Well, more padding does not always equal more comfort. Extra cushioning doesn’t really alleviate much of the pressure on your sensitive areas. It does however increase your odds of chafing and getting saddle sores. The movement (squishiness) of the saddle while your body weight is shifting during pedaling can cause more friction…which means more irritation.

Despite their ability to relieve pressure, whether bike saddles with cutouts will work for you also depends on your riding style and unique anatomical structure. 

If you spend most of your time in an aggressive, forward leaning position (think road cyclists or cross-country mountain bikers), you’re putting way more pressure on your perineum and all that sensitive soft tissue. If this is your riding style, you should definitely consider trying a saddle with a cutout.

If you have a more upright riding posture (casual bike riders or trail and enduro mountain bikers), or don’t spend a ton of time sitting at all (downhill mountain bikers), cutouts may not offer much benefit. You aren’t putting as much pressure on your perineum; instead, it’s all on your butt. Your ischial tuberosity, or sit bones, to be more precise. 

If you fall into this camp, you’re better off looking at two other factors: saddle shape and size. Choose a saddle with a more “butt friendly” shape…more support on the rear for your rear. Also take into account your sit bone width. This will determine the right saddle width for you. 

Check out THIS ARTICLE for a guide to measuring your sit bone width. Some companies, like SQlab and Ergon, design saddles around this measurement. They may be more expensive, but it’s hard to beat having a saddle that feels like it was made specifically for your butt. The more time you spend sitting on your bike, the more you’ll appreciate your purchase!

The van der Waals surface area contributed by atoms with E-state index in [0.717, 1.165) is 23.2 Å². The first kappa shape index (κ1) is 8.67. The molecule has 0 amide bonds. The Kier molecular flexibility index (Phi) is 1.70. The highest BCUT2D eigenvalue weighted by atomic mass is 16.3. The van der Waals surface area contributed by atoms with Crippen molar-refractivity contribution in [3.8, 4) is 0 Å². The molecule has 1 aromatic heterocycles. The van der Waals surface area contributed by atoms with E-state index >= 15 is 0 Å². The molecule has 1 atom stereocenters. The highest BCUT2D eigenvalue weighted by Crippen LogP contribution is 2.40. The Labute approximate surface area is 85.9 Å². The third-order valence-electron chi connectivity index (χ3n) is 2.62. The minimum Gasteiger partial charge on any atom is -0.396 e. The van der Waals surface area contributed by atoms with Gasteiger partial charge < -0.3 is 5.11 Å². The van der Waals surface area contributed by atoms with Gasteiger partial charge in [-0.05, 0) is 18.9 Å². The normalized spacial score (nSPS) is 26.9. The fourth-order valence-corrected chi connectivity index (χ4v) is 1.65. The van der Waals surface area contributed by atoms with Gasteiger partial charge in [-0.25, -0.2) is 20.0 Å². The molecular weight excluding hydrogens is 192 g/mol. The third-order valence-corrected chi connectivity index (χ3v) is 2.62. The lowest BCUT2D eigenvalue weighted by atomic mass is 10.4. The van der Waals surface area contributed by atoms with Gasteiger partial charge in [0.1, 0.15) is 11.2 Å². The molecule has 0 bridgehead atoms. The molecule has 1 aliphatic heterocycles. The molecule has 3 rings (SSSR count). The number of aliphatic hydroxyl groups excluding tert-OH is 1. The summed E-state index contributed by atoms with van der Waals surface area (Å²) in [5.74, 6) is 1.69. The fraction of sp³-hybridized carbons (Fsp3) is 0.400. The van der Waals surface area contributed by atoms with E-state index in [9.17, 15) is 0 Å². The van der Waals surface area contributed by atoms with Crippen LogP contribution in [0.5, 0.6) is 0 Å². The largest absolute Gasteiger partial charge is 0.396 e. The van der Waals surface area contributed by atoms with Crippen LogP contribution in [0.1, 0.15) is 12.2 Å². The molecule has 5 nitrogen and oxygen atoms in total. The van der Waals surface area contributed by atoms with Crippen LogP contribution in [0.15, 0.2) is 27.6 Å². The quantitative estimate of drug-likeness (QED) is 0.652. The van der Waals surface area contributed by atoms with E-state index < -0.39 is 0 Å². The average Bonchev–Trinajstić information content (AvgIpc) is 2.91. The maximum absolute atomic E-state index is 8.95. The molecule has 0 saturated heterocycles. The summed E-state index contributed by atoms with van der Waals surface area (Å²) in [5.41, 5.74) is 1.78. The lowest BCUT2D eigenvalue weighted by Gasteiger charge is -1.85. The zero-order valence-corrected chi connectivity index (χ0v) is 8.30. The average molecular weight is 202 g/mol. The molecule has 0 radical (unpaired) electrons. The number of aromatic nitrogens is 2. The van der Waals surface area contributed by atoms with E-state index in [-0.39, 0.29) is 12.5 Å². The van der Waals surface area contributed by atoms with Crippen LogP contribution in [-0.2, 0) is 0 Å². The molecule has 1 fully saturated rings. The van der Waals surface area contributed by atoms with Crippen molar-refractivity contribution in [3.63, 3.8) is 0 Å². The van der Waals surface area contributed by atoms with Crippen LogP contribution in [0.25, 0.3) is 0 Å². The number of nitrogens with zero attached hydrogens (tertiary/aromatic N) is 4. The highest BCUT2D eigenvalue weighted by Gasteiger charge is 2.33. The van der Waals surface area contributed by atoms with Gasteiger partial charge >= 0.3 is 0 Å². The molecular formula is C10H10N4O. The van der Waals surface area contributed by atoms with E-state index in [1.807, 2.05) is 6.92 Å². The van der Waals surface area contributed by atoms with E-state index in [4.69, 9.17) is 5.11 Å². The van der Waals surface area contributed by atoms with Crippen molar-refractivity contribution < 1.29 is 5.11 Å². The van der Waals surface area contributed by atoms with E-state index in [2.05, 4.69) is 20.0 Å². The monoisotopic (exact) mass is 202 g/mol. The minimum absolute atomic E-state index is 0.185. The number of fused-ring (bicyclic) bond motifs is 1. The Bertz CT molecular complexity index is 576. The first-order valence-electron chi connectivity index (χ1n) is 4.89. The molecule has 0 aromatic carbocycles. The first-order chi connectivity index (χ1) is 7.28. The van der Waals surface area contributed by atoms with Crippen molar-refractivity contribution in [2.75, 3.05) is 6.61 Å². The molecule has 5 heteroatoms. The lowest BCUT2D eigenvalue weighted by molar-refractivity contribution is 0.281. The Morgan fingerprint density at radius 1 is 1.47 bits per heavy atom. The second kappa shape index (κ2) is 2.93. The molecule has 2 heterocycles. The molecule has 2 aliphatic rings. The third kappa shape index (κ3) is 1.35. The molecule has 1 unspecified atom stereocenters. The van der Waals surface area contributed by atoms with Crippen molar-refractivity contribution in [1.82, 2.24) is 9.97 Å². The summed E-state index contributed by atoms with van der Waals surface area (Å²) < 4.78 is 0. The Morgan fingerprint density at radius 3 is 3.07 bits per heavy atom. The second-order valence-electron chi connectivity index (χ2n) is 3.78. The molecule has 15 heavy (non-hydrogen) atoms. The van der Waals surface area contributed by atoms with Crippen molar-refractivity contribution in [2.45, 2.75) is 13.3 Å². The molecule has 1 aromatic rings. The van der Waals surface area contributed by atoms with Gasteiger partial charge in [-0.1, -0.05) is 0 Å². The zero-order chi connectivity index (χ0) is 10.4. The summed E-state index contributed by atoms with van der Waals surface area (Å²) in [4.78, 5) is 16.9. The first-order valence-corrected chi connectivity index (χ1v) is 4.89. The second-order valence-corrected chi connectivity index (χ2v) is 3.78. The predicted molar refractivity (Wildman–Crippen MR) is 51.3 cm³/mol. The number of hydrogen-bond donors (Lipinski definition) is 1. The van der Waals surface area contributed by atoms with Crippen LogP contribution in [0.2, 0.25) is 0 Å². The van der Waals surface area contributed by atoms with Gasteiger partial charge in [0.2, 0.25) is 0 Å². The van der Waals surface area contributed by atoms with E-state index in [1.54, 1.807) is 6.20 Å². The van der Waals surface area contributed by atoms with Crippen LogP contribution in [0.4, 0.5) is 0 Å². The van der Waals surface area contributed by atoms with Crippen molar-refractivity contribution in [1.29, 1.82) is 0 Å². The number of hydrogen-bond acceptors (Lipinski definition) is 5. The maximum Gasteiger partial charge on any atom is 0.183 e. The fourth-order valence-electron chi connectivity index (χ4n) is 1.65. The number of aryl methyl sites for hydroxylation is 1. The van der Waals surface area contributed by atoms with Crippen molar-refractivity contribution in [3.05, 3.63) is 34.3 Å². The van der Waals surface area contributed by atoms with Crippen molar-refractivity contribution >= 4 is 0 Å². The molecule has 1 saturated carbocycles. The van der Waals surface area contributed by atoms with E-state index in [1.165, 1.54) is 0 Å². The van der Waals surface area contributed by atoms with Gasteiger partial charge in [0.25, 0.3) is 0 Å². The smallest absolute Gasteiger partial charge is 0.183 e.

Why Women’s Bike Seats are More Likely to Have Cutouts

Before we cover this topic, let’s be clear about one thing: very often, women-specific product marketing (not just in biking) can be deceiving. For example, many bike brands are coming out with bikes “designed specifically for women.” The thing is, this really isn’t necessary. 

Since women generally tend to be shorter and lighter than men, do they need to buy a bike designed specifically for women? Or do they just need to pick the correct frame size and tune the suspension for their weight, like everyone else? This makes the assumption that “regular” bikes are designed specifically for men, which isn’t the case. 

Making gender-specific products is a great way to charge premium prices though…

However, this isn’t always the case. There are obvious anatomical differences between genders, so it makes sense that items like bike clothing, shoes and saddles would be designed specifically for women. 

Women tend to have wider sit bones than men, so bike saddles designed for women are usually wider at the back. They also have more sensitive soft tissue in the groin; the reason many women’s saddles have cutouts.